My fellowship has been splitting time between CLC and CTT: monitoring conservation easements and preserves, performing forest and trail stewardship duties, leading volunteer workdays, organizing three Regional Round Table discussions around trail development, and much more. I have been in the Davidson Impact Fellows program for almost eight months now, and my understanding and outlook on non-profit work, career development, environmental conservation, community intricacies, and personal goals have been sculpted by the ebb and flow of my fellowship. I spend much of my time working with our Community Coordinator, visiting government officials, trail implementation partners, advocates, and adversaries to discuss trail opportunities and issues. This has exposed me to many things that are impossible to emulate in an academic setting. The diversity of our 15-county region has challenged me in many ways and introduced me to the subjective aspects of environmental conservation across the globe.

Introduction to Non-Profit Environmental Conservation Efforts in a Diverse and Developing Region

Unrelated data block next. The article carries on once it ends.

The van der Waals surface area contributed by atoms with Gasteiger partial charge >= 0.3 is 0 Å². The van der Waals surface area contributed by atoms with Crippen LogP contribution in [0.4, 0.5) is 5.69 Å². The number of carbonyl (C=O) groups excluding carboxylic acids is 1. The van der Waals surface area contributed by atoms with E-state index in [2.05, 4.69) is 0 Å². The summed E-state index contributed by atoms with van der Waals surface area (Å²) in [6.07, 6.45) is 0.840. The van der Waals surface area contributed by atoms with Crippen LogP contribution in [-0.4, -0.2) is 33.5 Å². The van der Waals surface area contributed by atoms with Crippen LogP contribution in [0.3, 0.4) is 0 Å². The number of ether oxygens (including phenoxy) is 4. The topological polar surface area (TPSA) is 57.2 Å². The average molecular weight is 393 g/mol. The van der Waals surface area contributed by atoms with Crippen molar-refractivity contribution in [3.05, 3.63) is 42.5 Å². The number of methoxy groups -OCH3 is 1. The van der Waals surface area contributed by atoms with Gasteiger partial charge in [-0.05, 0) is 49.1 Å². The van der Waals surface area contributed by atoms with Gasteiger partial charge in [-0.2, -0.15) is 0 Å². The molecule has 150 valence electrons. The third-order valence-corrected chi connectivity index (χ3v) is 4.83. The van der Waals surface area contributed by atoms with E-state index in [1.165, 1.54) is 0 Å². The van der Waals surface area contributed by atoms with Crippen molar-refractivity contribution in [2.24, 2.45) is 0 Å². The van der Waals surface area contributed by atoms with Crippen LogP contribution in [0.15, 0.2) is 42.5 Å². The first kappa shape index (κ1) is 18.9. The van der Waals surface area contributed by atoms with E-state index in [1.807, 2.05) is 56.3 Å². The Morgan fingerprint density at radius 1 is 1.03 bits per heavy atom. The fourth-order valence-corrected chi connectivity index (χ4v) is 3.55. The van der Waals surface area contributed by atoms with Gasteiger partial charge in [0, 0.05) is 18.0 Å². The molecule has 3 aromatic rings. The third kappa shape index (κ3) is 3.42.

Struggles are plentiful in our daily work, only to be masked by the few great successes that make all of our efforts seem worth it. Months of headaches and creative problem solving only to conserve a small tract of riparian land, or to implement one mile of natural surface trail, seems a bit disproportionate, and admittedly can be frustrating at times. I’ve asked myself if all of this is even worth it. The answer is yes. Being in the workplace every day with a passionate group of people has allowed me to gain an understanding that our work is vital to land conservation and appreciate the efforts of our counterparts elsewhere. Months ago my answer may have been different. Without overarching support it is sometimes hard to see the good you are doing; however, many battles won around the world can amount to a big victory for the common goal. This position has allowed me to develop in ways that I could have never imagined. Yes, I am gaining technical knowledge of trail development and environmental conservation, but there is more than just that. My fellowship is allowing me to become comfortable in the workplace, participate in real-world land conservation deals in a predominately conservative part of the country, develop my own opinions on how I can make a difference through an environmental career, and gain an appreciation for the work that is being done by organizations just like us all around the world.